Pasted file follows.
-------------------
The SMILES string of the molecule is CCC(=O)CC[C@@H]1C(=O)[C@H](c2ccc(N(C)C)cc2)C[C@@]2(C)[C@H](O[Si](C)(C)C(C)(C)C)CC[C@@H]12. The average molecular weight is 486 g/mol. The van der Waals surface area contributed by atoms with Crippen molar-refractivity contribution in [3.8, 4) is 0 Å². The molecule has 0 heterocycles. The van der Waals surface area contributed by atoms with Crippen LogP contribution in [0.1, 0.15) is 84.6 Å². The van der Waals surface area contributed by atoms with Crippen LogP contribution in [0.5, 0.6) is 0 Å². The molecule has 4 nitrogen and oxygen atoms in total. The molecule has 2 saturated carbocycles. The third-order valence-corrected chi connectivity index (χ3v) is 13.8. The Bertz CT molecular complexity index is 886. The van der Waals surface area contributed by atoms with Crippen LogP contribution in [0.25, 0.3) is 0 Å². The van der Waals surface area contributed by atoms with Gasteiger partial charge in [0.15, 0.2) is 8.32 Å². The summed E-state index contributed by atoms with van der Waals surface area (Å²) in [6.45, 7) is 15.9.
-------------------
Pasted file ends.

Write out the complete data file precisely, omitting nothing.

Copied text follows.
The SMILES string of the molecule is CCC(=O)CC[C@@H]1C(=O)[C@H](c2ccc(N(C)C)cc2)C[C@@]2(C)[C@H](O[Si](C)(C)C(C)(C)C)CC[C@@H]12. The average molecular weight is 486 g/mol. The van der Waals surface area contributed by atoms with Crippen molar-refractivity contribution in [3.8, 4) is 0 Å². The molecule has 0 heterocycles. The van der Waals surface area contributed by atoms with Crippen LogP contribution in [0.1, 0.15) is 84.6 Å². The van der Waals surface area contributed by atoms with Crippen LogP contribution in [0.5, 0.6) is 0 Å². The molecule has 4 nitrogen and oxygen atoms in total. The molecule has 2 saturated carbocycles. The third-order valence-corrected chi connectivity index (χ3v) is 13.8. The Bertz CT molecular complexity index is 886. The van der Waals surface area contributed by atoms with Crippen LogP contribution in [0.25, 0.3) is 0 Å². The van der Waals surface area contributed by atoms with Gasteiger partial charge in [0.15, 0.2) is 8.32 Å². The summed E-state index contributed by atoms with van der Waals surface area (Å²) in [6.45, 7) is 15.9.